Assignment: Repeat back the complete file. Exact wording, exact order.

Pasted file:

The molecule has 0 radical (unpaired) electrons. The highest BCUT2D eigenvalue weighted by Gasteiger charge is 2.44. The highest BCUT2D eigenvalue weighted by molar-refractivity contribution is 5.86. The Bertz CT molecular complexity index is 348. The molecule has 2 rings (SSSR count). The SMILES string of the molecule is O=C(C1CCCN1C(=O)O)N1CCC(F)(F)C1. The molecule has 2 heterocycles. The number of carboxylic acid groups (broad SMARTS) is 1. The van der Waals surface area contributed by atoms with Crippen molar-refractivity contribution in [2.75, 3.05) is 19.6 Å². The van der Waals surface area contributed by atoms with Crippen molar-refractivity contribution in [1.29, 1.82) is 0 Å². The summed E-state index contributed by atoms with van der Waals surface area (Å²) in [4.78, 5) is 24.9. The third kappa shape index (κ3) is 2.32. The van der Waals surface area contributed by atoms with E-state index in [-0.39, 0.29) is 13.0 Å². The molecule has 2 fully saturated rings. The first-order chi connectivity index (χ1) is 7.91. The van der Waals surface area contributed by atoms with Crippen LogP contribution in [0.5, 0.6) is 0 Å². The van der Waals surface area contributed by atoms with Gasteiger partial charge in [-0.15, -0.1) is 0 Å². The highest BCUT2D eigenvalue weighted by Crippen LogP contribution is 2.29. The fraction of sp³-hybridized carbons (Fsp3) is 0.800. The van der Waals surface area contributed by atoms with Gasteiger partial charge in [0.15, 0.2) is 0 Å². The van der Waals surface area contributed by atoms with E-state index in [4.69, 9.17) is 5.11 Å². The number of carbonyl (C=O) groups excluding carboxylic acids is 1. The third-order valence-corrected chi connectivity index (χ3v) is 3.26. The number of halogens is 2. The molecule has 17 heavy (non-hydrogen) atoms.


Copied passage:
The molecule has 0 radical (unpaired) electrons. The highest BCUT2D eigenvalue weighted by Gasteiger charge is 2.44. The highest BCUT2D eigenvalue weighted by molar-refractivity contribution is 5.86. The Bertz CT molecular complexity index is 348. The molecule has 2 rings (SSSR count). The SMILES string of the molecule is O=C(C1CCCN1C(=O)O)N1CCC(F)(F)C1. The molecule has 2 heterocycles. The number of carboxylic acid groups (broad SMARTS) is 1. The van der Waals surface area contributed by atoms with Crippen molar-refractivity contribution in [2.75, 3.05) is 19.6 Å². The van der Waals surface area contributed by atoms with Crippen molar-refractivity contribution in [1.29, 1.82) is 0 Å². The summed E-state index contributed by atoms with van der Waals surface area (Å²) in [4.78, 5) is 24.9. The third kappa shape index (κ3) is 2.32. The van der Waals surface area contributed by atoms with E-state index in [-0.39, 0.29) is 13.0 Å². The molecule has 2 fully saturated rings. The first-order chi connectivity index (χ1) is 7.91. The van der Waals surface area contributed by atoms with Crippen LogP contribution in [0.5, 0.6) is 0 Å². The van der Waals surface area contributed by atoms with Gasteiger partial charge in [-0.15, -0.1) is 0 Å². The highest BCUT2D eigenvalue weighted by Crippen LogP contribution is 2.29. The fraction of sp³-hybridized carbons (Fsp3) is 0.800. The van der Waals surface area contributed by atoms with Gasteiger partial charge in [0.15, 0.2) is 0 Å². The van der Waals surface area contributed by atoms with E-state index in [4.69, 9.17) is 5.11 Å². The number of carbonyl (C=O) groups excluding carboxylic acids is 1. The third-order valence-corrected chi connectivity index (χ3v) is 3.26. The number of halogens is 2. The molecule has 17 heavy (non-hydrogen) atoms.